My Time At Sandrock Preview
Farming sims offer the ultimate video game fantasy. Not only do they position you as a powerful producer, valued for your contributions to society, they also simulate a sense of community. You’ll have a full day of digital work, plus a bunch of eligible cuties are probably single and ready to mingle. It’s a fun fantasy to get lost in. My Time at Sandrock is shaping up to be the crown jewel of the genre.
Between a Rock and a Hard Place
My Time at Sandrock is the sequel to 2018’s My Time at Portia. It’s a pretty similar game, but with some new features. You know, like a sequel. Once you get a small workshop, it’s up to you to satisfy the needs of the townspeople. You’ll make them furniture or repair their jury-rigged machines. In return, you get money and love, which lets you navigate each resident’s personal story.
Though the My Time games are bright and cartoony, the setting is actually kind of dark. This is a post-apocalyptic world. Skyscrapers crumble. Parking lots become forests. Not only will you chop trees and mine, you’ll also plunge yourself into these ancient ruins. It’s the only way to get truly complicated technology, like engines and circuits. You get the feeling that this world went through a major The Last of Us phase only to come out the other side as a series of cozy communities.
I say series because Sandrock and Portia are both in the same world. If you spent some time with the original game, you might recognize some NPCs who take a train ride into Sandrock. There’s also a pretty involved mythology about the different cities in this region. You can feel that the world has history and conflict. Far from being a confused tone, it actually helps the silly world feel more tactile. It’s easier to invest in characters who want things and struggle to get them. Especially if the way you invest in them is by building stuff with your own two hands!
The Deep Desert
The building system of Sandrock is pretty much the same one from Portia, but refined and smooth. Same goes for the ways you harvest materials. What I like is, that not only has the game improved playability, it also does some subtle worldbuilding. Sometimes the difference is as simple as new components and new items to build, but sometimes it’s more subtle. The foods people eat are almost completely different from what you’d find on the menu over in Portia. This is a weird sci-fi world though, so there are robots, lizardmen, mutants, and fish that live in quicksand lakes. Wood is very hard to come by in the desert, and your neighbors really don’t want you to chop down any trees that are miraculously sprouting in the wild. You’ve got sandstorms to contend with, and water shortages, all contributing towards that sense of immersion.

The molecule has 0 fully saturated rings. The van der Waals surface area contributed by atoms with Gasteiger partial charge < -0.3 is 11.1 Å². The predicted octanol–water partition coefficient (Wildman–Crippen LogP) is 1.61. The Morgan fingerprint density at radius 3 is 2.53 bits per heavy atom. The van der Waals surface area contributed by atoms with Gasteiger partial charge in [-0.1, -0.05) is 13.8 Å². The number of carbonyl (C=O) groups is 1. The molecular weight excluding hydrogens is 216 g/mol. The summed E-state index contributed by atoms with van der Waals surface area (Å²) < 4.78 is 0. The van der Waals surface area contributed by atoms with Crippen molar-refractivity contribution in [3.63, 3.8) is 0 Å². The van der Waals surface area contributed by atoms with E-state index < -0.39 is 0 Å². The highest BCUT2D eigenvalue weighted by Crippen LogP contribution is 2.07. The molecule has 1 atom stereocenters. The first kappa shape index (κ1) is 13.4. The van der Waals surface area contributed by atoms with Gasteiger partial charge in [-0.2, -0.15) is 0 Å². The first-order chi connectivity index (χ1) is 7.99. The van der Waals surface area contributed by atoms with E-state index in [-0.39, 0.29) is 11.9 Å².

There are also new systems in Sandrock that I could take or leave. Often the game seems to take that into account. The combat system is supposed to be shiny and new, but I still found myself resorting to the same tactics as before. Despite the addition of a break meter, button mashing is still the best way to win. Mining now mostly takes place in dungeons, much more detailed than the previous game, and thankfully easier to navigate. There’s also a new resource called scrap, which constantly provides you with basic materials if you keep your machine fed.
Bug Infested Ruins
Once you’re up and running (making cash) though, you can hire people to do the resource collecting for you. As a fan of this sort of game, this is what impresses me the most. Sandrock isn’t a hard game, far from it, but the balance feels pretty perfect. I was always just a little bit scarce on what I needed, always wanting to play for one more day to finally build an irrigation pipe or a bus stop or whatever. You are given a lot of options in which parts of the game you want to play but so far, I haven’t really managed to break the game.
At least not in that way. I encountered some game-breaking bugs, which is to be expected in early access. At one point, I triggered my gardening kit too early and it vanished, leaving me unable to complete the farming quest. And not all the assets are in place yet, particularly with sound and animations. It’s exactly what I’d expect from a game at this point, and I am excited to check back every day for updates and bug fixes.
Sunshine on the Horizon
Sometimes you just want to let yourself get lost in a peaceful world, and My Time at Sandrock hits that sweet spot. The light whimsy is balanced by the dark undertones. The characters are memorable and the desert is stark and beautiful. It still needs some bug fixes and some assets, but My Time at Sandrock is my pick to build everything, do everything, play everything.
***PC code provided by the developers for Review***